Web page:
I have no real way of knowing just how popular the “Download to Google Earth” option is on our geocoder. This because once you load the home page, you could request KMLs all day and I don’t see them as new page views in the logs. I have heard from several people who are using it successfully to create libraries of KMLs, which they then mix and match setting up different colors for different data. (If you want to add your colors, just add a “color” column to your source data and throw in an Hex RGB value for the color.)
KML is pretty cool. It lets you do some amazing things, with a very simple XML based syntax. The great thing about it, is unlike popular GIS formats like an ESRI shapefile, both the data and the rendering information are stored in the KML. This means when you send your KML file to your buddy, he can open it up in Google Earth and immediately visualize it in the same way you do. With classic GIS data, your buddy would need to set up his own rendering parameters, which probably are going to end up different than what you are looking at.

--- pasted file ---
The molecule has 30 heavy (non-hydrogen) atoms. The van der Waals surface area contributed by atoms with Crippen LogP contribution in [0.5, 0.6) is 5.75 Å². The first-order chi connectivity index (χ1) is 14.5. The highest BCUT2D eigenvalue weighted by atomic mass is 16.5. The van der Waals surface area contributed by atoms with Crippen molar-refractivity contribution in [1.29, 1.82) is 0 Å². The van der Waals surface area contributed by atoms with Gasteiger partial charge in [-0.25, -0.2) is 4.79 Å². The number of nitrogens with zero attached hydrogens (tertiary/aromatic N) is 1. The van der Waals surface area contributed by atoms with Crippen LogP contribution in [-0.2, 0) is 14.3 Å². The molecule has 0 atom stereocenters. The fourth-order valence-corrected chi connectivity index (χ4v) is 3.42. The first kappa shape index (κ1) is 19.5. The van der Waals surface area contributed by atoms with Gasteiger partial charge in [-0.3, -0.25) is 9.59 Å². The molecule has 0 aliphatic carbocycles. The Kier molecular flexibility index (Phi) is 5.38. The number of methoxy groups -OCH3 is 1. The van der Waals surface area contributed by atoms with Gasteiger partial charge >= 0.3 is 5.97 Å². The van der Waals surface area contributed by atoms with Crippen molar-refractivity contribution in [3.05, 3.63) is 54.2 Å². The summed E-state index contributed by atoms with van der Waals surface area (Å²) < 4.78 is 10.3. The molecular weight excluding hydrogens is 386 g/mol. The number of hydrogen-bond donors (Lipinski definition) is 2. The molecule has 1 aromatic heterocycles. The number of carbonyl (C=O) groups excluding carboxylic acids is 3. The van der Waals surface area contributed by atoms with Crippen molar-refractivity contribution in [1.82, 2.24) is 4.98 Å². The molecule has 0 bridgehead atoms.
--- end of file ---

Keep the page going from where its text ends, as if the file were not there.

With ESRI’s Arc8 suite, there became a concept of the “layer file” and MXD, both store a pointer to the data as well as the rendering information, however neither store the data itself. ESRI gives you ways of storing information, and storing rendering parameters… but never together. There have been attempts to do this in the past, but they never seem to make it into the standard ArcMap. Word on the street is this will be changing in future versions of the Arc9 suite, but its funny its taken so long to get to that point.
Backwards compatibility are other big problems for ESRI data formats and MXDs. If I save an MXD in Arc9, you will not be able to read it in Arc8. Likewise if I have an ArcSDE 9 database, you will not be able to connect to it in Arc8. This presents huge problems for enterprise GIS users, who are forced to upgrade everyone at once or have dual environments for newer and older versions of the software. Unfortunately this seems to be a problem that won’t be fixed any time in the near future.
Google got it right the first time, whereas ESRI has been doing it for over 30 years now and they still aren’t there. So who is the real map expert?